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Microsoft: passwords, always a tempting target for attackers

There would be almost a thousand attempts to crack passwords every second. And the attackers are more determined than ever, with the number of such attacks increasing. These are figures that come from Microsoft’s Digital Defense Report 2022, a summary of the analysis of billions of alerts and signals collected in the Redmond giant’s ecosystem of products and services.

Strongly increasing

According to this report, account passwords remain the primary target for hackers. Microsoft estimates that the volume of password attacks is around 921 attempts per second, which represents a 74% increase in one year.

To crack a password, attackers use brute force to crack simple, common passwords – a list of passwords will be tested immediately. They will also use credential stuffing, a technique that tests previously leaked usernames and passwords on new platforms. Finally, malicious hackers will rely on phishing to trick their victims into recovering their identifiers.

Not strong enough authentication

Microsoft notes that 90% of hacked accounts are not protected by strong authentication, which would have required additional verification. Also according to the publisher, the number of accounts protected by multi-factor authentication remains low, even for administrator accounts, with less than one in three accounts protected by an additional layer of authentication.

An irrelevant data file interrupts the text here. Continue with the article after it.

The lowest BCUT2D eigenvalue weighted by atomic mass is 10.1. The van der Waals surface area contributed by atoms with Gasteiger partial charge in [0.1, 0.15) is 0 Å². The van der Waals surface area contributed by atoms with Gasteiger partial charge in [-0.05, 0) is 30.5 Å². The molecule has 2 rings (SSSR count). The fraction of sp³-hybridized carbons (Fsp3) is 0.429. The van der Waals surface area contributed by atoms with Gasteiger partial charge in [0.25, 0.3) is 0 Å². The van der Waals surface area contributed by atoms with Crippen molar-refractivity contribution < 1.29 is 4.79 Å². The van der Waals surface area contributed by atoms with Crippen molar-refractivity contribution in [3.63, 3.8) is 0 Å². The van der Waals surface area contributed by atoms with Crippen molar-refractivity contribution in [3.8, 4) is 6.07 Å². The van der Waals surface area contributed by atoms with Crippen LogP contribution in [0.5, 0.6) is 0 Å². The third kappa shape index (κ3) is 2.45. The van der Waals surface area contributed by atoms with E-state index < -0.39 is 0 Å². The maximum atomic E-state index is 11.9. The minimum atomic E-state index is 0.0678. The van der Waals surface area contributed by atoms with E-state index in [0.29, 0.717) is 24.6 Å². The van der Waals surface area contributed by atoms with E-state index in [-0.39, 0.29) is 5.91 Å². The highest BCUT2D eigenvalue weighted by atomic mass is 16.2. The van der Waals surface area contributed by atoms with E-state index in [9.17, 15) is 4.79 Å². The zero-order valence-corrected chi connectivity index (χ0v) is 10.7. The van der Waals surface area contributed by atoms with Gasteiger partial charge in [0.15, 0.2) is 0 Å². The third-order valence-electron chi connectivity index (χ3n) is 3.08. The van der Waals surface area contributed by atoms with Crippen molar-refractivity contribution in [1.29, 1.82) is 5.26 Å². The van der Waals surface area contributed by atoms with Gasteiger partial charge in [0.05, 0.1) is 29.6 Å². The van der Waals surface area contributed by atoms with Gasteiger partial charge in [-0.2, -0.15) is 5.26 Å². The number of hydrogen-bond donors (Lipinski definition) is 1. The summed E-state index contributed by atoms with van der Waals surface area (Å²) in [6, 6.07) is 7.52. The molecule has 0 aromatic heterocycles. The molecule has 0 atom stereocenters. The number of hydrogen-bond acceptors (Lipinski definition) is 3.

Many critical accounts are thus vulnerable to attackers. Stealing a password then enables other malicious activities, such as stealing sensitive data, deploying malware, ransomware attacks, etc.

“Many cyberattacks are successful simply because basic hygiene has not been followed,” Microsoft said. The company encourages organizations and users to enforce minimum standards to help protect accounts. This basic digital hygiene would protect against 98% of attacks.

Basic digital hygiene

It is therefore recommended to protect accounts with multi-factor authentication, although this method is not foolproof. It is also recommended to use “Zero trust”, this information security model which denies access to applications and data by default. This makes full access to systems more difficult, even when a hacker has already compromised an account.

Software, applications and operating systems must also be kept up to date with the latest security patches to prevent attackers from exploiting known vulnerabilities to gain access to networks.

And if you suspect that your password has been hacked, you should change it immediately. You can use a password manager to ensure that each of your accounts is secured with a strong and unique password.

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